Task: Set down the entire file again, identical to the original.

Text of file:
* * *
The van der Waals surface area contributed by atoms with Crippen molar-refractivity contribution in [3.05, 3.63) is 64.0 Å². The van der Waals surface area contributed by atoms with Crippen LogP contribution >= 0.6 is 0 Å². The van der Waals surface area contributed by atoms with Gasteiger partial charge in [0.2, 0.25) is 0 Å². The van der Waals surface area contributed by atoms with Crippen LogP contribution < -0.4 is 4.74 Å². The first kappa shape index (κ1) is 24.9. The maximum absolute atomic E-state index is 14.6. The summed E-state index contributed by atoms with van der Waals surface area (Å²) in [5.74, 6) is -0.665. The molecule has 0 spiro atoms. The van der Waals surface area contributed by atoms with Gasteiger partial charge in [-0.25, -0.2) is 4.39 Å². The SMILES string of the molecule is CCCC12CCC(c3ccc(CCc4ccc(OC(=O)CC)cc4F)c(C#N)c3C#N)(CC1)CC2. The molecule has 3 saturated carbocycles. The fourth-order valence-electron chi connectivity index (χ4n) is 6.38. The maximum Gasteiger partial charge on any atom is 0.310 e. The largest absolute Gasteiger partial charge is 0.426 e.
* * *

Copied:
The van der Waals surface area contributed by atoms with Crippen molar-refractivity contribution in [3.05, 3.63) is 64.0 Å². The van der Waals surface area contributed by atoms with Crippen LogP contribution >= 0.6 is 0 Å². The van der Waals surface area contributed by atoms with Gasteiger partial charge in [0.2, 0.25) is 0 Å². The van der Waals surface area contributed by atoms with Crippen LogP contribution < -0.4 is 4.74 Å². The first kappa shape index (κ1) is 24.9. The maximum absolute atomic E-state index is 14.6. The summed E-state index contributed by atoms with van der Waals surface area (Å²) in [5.74, 6) is -0.665. The molecule has 0 spiro atoms. The van der Waals surface area contributed by atoms with Gasteiger partial charge in [-0.25, -0.2) is 4.39 Å². The SMILES string of the molecule is CCCC12CCC(c3ccc(CCc4ccc(OC(=O)CC)cc4F)c(C#N)c3C#N)(CC1)CC2. The molecule has 3 saturated carbocycles. The fourth-order valence-electron chi connectivity index (χ4n) is 6.38. The maximum Gasteiger partial charge on any atom is 0.310 e. The largest absolute Gasteiger partial charge is 0.426 e.